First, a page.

“It’s not going to go away and it’s not going to get any better. And the answer’s not to keep closing churches, so someday we’ll have mass at the War Memorial,” he said. “That’s not the way it was founded. It was founded to have small communities. So we have to be open and creative in different way.”

Another matter causing Mathews concern is the recently announced policy being instituted by the Roman Catholic Diocese of Syracuse. The diocese is notifying priests older than 80 that they must give up their day-to-day administration of parishes.

In a recent local news article on this new policy, a spokesperson for the diocese explained that older priests are being asked to retire from the duties of running a parish, but can still perform the sacraments.

According to canon law, a pastor or bishop must submit his letter of resignation at age 75. At that point, a bishop can decide to accept the resignation of a priest, or allow an extension, or in the case of a bishop, the Vatican decides on extensions, the diocesan representative said.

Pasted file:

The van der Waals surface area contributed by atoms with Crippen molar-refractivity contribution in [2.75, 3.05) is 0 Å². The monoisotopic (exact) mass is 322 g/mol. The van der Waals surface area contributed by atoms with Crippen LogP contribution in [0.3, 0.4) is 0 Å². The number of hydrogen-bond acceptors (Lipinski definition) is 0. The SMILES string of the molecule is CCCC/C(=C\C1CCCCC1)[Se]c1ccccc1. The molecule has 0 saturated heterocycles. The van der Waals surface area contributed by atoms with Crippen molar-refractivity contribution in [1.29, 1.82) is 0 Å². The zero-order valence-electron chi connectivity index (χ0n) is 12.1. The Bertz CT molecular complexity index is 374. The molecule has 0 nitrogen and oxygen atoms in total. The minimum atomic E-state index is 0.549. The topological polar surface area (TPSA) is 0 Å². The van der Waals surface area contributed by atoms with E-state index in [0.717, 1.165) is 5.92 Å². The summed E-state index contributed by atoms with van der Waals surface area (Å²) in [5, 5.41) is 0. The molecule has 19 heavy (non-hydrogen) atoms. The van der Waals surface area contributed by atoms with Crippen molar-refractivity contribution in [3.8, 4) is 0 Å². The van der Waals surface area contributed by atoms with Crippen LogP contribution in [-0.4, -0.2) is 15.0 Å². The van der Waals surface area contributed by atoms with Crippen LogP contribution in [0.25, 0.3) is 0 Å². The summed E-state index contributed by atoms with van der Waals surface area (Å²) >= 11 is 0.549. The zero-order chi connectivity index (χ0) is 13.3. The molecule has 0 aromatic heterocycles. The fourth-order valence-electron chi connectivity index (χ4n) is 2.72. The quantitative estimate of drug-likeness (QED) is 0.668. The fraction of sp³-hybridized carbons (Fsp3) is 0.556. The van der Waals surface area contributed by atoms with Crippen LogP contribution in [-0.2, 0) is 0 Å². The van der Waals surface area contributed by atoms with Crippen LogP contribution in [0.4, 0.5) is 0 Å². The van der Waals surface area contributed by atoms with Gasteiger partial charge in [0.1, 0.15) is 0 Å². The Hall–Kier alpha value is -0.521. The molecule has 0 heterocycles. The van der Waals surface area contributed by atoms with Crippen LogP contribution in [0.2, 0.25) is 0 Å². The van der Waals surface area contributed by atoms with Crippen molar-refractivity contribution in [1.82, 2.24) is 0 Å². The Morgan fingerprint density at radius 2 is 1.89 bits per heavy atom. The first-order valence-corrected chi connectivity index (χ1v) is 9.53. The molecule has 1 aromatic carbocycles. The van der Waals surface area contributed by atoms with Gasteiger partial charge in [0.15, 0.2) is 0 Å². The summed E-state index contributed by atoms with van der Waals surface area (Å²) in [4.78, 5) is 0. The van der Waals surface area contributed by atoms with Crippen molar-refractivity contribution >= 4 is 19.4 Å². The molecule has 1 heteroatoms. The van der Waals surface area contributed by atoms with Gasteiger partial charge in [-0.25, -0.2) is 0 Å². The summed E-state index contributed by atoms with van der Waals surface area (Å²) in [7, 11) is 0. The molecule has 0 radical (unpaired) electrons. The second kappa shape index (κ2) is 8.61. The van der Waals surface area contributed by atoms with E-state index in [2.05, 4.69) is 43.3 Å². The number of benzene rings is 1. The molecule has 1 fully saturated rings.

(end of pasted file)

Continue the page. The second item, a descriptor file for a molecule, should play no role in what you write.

While the diocese has not approached Mathews about retirement, it still is a matter that raises his ire.

“These priests have given 60 years of their lives, the best years of their lives to the church,” he said. He added that he’s talked with several of these priests, and remarked that some of them are hurt and angry.

He would have preferred that the diocese reached out to the affected priests and asked if they wanted to retire and how the diocese could make their last days happier.

“They make a decision saying you’re out,” he added. “That’s not the way to do business in today’s church.